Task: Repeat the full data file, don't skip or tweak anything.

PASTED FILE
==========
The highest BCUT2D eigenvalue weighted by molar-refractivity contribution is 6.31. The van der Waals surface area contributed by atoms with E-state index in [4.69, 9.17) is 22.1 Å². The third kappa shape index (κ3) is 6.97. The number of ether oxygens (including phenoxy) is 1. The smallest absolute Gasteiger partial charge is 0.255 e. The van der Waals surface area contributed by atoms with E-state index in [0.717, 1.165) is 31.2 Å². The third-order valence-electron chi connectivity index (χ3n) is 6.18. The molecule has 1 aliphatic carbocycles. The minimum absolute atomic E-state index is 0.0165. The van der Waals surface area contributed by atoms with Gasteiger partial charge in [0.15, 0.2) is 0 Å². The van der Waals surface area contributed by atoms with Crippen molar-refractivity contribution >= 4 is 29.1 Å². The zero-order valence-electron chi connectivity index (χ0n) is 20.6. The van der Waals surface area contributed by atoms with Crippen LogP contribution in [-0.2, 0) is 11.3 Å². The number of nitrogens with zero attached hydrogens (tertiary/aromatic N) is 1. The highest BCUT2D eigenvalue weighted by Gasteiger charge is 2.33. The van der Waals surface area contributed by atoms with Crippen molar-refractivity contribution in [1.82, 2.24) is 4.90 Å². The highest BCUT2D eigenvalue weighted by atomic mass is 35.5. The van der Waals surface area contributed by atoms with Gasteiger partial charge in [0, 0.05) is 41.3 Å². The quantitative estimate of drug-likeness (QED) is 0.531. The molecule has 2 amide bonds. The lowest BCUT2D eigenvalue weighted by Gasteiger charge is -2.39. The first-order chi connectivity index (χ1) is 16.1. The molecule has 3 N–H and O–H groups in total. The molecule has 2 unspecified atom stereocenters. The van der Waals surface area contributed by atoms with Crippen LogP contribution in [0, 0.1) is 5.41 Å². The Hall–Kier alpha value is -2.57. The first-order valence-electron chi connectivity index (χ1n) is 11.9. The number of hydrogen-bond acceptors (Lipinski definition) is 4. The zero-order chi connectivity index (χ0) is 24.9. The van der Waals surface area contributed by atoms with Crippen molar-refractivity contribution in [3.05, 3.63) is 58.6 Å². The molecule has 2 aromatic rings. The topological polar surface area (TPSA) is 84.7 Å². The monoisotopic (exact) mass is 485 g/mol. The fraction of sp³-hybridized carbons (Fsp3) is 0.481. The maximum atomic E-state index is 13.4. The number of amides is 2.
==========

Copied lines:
The highest BCUT2D eigenvalue weighted by molar-refractivity contribution is 6.31. The van der Waals surface area contributed by atoms with E-state index in [4.69, 9.17) is 22.1 Å². The third kappa shape index (κ3) is 6.97. The number of ether oxygens (including phenoxy) is 1. The smallest absolute Gasteiger partial charge is 0.255 e. The van der Waals surface area contributed by atoms with E-state index in [0.717, 1.165) is 31.2 Å². The third-order valence-electron chi connectivity index (χ3n) is 6.18. The molecule has 1 aliphatic carbocycles. The minimum absolute atomic E-state index is 0.0165. The van der Waals surface area contributed by atoms with Gasteiger partial charge in [0.15, 0.2) is 0 Å². The van der Waals surface area contributed by atoms with Crippen molar-refractivity contribution >= 4 is 29.1 Å². The zero-order valence-electron chi connectivity index (χ0n) is 20.6. The van der Waals surface area contributed by atoms with Crippen LogP contribution in [-0.2, 0) is 11.3 Å². The number of nitrogens with zero attached hydrogens (tertiary/aromatic N) is 1. The highest BCUT2D eigenvalue weighted by Gasteiger charge is 2.33. The van der Waals surface area contributed by atoms with Crippen molar-refractivity contribution in [1.82, 2.24) is 4.90 Å². The highest BCUT2D eigenvalue weighted by atomic mass is 35.5. The van der Waals surface area contributed by atoms with Gasteiger partial charge in [0, 0.05) is 41.3 Å². The quantitative estimate of drug-likeness (QED) is 0.531. The molecule has 2 amide bonds. The lowest BCUT2D eigenvalue weighted by Gasteiger charge is -2.39. The first-order chi connectivity index (χ1) is 16.1. The molecule has 3 N–H and O–H groups in total. The molecule has 2 unspecified atom stereocenters. The van der Waals surface area contributed by atoms with Crippen LogP contribution in [0, 0.1) is 5.41 Å². The Hall–Kier alpha value is -2.57. The first-order valence-electron chi connectivity index (χ1n) is 11.9. The number of hydrogen-bond acceptors (Lipinski definition) is 4. The zero-order chi connectivity index (χ0) is 24.9. The van der Waals surface area contributed by atoms with Crippen molar-refractivity contribution in [3.05, 3.63) is 58.6 Å². The molecule has 2 aromatic rings. The topological polar surface area (TPSA) is 84.7 Å². The monoisotopic (exact) mass is 485 g/mol. The fraction of sp³-hybridized carbons (Fsp3) is 0.481. The maximum atomic E-state index is 13.4. The number of amides is 2.